The first new apartment tower to rise in Lincoln Park since SoNo East in 2012 is throwing its doors open to renters. The 199-unit Residences at NewCity is enmeshed in Structured Development’s humongous NewCity mixed-use district, with its 370,000 square feet of retail and entertainment. It’s overshadowed, actually, with the city’s largest Mariano’s supermarket and its only ArcLight Cinema stealing the show. By November, Mariano’s will join Whole Foods’ flagship store a quarter-mile west to make West Lincoln Park and the Near North Side among the most well-fed places on earth (see my post from last year for more on the retail component).
The tower on its own represents the continuation of Loop and River North-style luxury apartment construction north of Division and away from the lake. There’s not much to set the NewCity tower apart from a 73 East Lake or AMLI River North, for example. Shared building amenities in the post-2010 luxury world are pretty fixed. Developers need to provide door staff, high-speed internet, work stations, conference rooms, lounges, demonstration kitchens, fitness centers, dog runs, swimming pools, and even yoga rooms to be taken seriously by a cohort of young professionals with dozens of options and a willingness to pay $3 a square foot. And units are given quartz countertops, tech niches, plank flooring, in-unit washer/dryer, floor-to-ceiling glass, and balconies. The principal difference is location and universally superb views.
Those views are a byproduct of a predominately low-rise environment in all directions, liberating a poster-like skyline. “The reason we’re shaped like a parallelogram is to grab maximum skyline views,” explains Structured Development’s Senior Director of Real Estate Jeff Berta. “Three-quarters of our units have at least a piece of the skyline.”
Just as low-slung Lincoln Park and Cabrini Green grant such vistas, The Residences at New City take a chunk of it away from SoNo East. But there’s a silver lining, one ripe for the spin machine, which became evident as the blue-glass façade took shape. “The sunset reflects cleanly off their building,” says SoNo Leasing Professional Lauren Monaco. “And we still have a lot of our original downtown view, just with an added dimension…. Oh yeah, and our pool is bigger.” SoNo is also less of an island unto itself with so much retail and dining opening a block away.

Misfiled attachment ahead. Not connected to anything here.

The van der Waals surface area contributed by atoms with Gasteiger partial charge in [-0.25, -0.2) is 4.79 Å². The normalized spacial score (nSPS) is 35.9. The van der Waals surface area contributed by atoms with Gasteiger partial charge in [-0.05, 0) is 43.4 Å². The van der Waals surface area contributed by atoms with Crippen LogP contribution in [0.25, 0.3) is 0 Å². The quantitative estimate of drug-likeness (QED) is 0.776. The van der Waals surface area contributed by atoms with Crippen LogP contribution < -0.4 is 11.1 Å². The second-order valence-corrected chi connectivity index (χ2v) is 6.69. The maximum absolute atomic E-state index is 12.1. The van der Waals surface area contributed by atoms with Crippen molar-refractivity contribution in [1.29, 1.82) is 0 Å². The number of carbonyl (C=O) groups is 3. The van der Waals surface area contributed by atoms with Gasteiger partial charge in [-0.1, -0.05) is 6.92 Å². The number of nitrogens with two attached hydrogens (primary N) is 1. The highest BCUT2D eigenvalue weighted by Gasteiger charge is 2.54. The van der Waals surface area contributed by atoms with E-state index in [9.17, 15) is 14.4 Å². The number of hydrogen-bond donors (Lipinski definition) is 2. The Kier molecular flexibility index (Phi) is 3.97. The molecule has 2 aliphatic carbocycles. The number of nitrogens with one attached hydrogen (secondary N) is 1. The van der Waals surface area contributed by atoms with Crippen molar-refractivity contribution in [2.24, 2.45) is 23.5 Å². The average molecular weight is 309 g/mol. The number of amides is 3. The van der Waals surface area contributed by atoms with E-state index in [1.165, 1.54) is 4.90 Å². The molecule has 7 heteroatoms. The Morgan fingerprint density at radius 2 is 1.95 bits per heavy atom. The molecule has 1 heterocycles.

“Halsted Flats introduced the first major rental product north of North Avenue since the 1970s,” says Gail Lissner, a vice president at Appraisal Research Counselors. “They demonstrated the market for luxury rental towers in the larger North Side.” Last year Webster Place joined in with 75 high-end apartments in a converted seven-story hospital building, and in all likelihood two more large Lincoln Park rental projects will soon arrive—a plan for 225 units on the 2500 block of North Lincoln Avenue, and 540 units as part of the long-awaited Children’s Memorial Hospital redevelopment. But there’s little reason to expect a glut, according to Lissner. Lincoln Park is big enough, desirable enough, and resistant enough to densification (through zoning and a not-in-my-backyard attitude) that these additions will barely move the needle on supply and demand.
Move-ins at NewCity began in mid-July and the building is 21 percent leased and 14 percent occupied to date—a normal pace. The introduction of model units this week is expected to accelerate lease signings toward a goal of 55 percent by year’s end and full lease-up next summer. As of Wednesday at 11:00 a.m., studios rents started at $1,604 and high-floor two-beds maxed out at $4,299. The average one-bedroom unit rented for about $2,500, or $2.90 per square foot. That’s in line with SoNo East, Webster Place, and several Near North developments.
NewCity’s rents are determined by a demand driven market-pricing program called YieldStar. It basically works like airline pricing, albeit with fewer tricks to beat the system. The software performs broad market analysis and then adjusts to real time demand for units in the building and the nearby area. A prospective tenant is given 48 hours to lock in a price quote before it's pushed up or down again. And signing concessions that renters so covet during a buyer’s market are absorbed into this elastic pricing so that a building doesn’t have to explicitly offer them. It’s where things are headed, like it or not.